More Network Restrictions

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This past year has seen quite a rise in ransomware attacks. Certainly some big ones (Baltimore, Florida) are reported in the media, but there are lots of smaller ones that don't make the news. As I've been attending some events in the last couple months, I've talked to various people that disclose they've had ransomware issues. Most of those didn't make the news, but the events did cause IT staffs to scramble, work long hours, and forgo other tasks that might be improving the organization or helping customers.

We know that there will be attacks on our organizations in the future, and some of them may be successful. Almost everyone is regularly attacked, though most are repelled with simple firewalls and better coding to prevent SQL injection. There are other things we can do, and certainly other groups in IT that need to worry about systems, but I suspect we'll start to see one more change in how we work.

Recently I was accepted to speak at SQL Saturday Memphis and really enjoyed the trip. However, when practicing one of my demos early in the am, I had trouble connecting to some remote resources. It wasn't obvious what the issue was, and since I wasn't in control of the endpoint for demos, I worried that the instratructure had an issue. Not what you want to see on a Saturday before a demo.

Eventually I narrowed this down to port 1433 being blocked. Not a big deal as I had a VPN, but certainly something to be concerned about for a database professional. However, then I thought about the ransomeware and other security issues many organizations have had. Maybe some restrictions are a good thing.

I wrote about networking segmentation, as did Joey D'Antoni, and I think this is where we will move in the future. After the SQL Slammer worm, plenty of organizations changed networking policy to hide port UDP 1434, which was good. I think some have gotten lazy, and the security issues we are seeing today might change things.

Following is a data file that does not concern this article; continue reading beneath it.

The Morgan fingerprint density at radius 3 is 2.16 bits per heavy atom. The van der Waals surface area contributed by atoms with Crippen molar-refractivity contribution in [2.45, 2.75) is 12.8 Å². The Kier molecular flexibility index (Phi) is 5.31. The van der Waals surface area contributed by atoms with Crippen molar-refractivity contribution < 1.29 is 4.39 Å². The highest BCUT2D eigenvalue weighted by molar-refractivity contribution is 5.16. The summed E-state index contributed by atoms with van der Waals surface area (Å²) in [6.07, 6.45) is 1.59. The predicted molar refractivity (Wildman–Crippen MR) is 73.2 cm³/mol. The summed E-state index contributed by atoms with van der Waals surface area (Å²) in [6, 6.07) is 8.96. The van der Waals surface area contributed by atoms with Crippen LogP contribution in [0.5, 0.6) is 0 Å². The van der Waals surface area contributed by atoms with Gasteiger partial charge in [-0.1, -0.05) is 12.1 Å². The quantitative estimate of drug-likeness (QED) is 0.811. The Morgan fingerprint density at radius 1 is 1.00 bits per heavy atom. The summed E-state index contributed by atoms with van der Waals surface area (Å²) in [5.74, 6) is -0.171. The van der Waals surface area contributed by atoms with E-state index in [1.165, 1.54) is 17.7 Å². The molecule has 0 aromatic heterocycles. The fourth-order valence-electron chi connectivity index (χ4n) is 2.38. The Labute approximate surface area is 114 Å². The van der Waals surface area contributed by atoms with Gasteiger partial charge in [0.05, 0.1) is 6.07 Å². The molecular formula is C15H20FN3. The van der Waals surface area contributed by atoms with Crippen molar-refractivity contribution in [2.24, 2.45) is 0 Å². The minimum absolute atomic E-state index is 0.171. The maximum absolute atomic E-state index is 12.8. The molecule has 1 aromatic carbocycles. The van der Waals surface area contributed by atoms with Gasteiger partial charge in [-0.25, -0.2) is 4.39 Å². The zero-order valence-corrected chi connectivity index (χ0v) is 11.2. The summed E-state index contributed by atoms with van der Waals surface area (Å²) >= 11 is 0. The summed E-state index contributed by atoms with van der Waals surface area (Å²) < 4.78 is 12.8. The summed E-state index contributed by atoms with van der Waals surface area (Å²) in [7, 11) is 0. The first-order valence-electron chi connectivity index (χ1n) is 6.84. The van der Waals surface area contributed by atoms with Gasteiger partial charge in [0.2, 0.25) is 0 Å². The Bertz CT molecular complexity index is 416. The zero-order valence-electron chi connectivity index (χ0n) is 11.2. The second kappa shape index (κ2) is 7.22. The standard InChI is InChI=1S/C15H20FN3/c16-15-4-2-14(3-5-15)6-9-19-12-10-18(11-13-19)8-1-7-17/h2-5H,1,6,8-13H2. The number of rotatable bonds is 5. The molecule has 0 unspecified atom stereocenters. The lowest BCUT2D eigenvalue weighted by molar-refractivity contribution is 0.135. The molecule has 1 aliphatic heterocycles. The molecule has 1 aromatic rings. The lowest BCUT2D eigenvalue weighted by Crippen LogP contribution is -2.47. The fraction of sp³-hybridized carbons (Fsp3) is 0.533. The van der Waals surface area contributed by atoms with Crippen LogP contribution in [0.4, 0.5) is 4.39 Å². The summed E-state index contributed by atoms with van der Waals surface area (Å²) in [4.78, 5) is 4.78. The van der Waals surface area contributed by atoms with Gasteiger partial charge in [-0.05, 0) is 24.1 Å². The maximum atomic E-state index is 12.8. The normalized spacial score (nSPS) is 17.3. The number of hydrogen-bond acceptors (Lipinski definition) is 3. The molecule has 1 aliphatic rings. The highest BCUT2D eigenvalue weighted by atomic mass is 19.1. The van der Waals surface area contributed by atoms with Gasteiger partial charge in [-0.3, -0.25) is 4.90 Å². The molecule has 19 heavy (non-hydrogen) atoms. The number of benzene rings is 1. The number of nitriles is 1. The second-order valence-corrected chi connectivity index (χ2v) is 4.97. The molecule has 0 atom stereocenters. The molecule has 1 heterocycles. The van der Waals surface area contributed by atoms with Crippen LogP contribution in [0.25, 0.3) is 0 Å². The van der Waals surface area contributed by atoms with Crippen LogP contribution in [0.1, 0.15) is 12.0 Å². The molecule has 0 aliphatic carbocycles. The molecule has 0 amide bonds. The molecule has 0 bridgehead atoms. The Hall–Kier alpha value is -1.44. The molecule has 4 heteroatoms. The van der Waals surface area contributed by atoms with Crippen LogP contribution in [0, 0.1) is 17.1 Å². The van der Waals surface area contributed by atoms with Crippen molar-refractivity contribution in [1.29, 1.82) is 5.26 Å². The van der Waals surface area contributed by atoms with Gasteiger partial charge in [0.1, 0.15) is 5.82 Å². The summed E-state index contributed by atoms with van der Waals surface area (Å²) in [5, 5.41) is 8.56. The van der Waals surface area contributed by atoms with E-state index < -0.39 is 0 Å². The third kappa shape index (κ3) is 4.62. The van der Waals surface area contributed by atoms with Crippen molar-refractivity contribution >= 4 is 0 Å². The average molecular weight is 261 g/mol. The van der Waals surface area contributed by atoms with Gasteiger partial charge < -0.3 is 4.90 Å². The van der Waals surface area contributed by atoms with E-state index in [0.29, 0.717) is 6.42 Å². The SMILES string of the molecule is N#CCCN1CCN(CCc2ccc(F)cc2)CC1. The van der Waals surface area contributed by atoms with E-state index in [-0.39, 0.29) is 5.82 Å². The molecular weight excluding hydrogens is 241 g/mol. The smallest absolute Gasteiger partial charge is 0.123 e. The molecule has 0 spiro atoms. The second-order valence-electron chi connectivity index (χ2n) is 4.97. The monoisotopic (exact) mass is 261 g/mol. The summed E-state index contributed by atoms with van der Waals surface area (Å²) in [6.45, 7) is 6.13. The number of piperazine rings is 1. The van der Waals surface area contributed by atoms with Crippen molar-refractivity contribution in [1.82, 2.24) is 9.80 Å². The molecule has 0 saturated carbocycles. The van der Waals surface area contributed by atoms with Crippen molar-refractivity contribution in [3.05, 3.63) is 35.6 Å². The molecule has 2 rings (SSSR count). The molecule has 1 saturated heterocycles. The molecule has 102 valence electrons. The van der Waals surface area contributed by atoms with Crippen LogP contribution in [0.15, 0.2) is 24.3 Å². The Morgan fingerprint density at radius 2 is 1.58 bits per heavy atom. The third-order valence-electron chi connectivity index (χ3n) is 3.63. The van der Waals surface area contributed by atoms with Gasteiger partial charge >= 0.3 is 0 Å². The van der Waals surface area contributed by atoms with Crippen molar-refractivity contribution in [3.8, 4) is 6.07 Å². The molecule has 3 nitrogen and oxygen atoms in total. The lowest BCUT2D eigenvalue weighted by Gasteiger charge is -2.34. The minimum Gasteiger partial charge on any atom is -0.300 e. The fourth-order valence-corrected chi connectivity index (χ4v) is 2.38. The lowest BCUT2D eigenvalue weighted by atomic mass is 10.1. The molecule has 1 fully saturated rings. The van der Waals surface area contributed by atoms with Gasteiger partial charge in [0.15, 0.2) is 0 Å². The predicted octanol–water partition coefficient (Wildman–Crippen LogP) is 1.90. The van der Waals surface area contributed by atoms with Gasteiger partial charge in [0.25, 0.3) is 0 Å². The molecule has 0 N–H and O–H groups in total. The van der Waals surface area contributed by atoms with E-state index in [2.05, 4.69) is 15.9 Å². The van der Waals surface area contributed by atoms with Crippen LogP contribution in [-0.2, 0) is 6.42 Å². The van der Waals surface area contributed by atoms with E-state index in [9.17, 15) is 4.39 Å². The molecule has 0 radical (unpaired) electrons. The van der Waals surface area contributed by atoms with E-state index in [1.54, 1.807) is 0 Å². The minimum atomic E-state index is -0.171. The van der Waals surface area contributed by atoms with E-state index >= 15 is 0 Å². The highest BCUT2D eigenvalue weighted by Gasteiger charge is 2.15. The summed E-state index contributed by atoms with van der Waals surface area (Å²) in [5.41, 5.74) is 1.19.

That's going to mean less access for people to connect to machines. That also means we need to think about DevOps style automation pipelines for code. We need to learn more about how to let machines run scripts for us and limit access. That way if our machine is attacked, we won't necessarily be able to spread the issues to servers. We'll still have plenty of other machines that might get hacked, but hopefully we can protect our servers.

Security has become a bigger part of the job for all IT pros, and certainly critical for database pros. I hope that most of you embrace more stringent security and not try to circumvent it. Use automation, proxies, and more to keep your systems secure. And if they don't quite work as you'd want them to, learn how to adjust them and work with the system, not against it.

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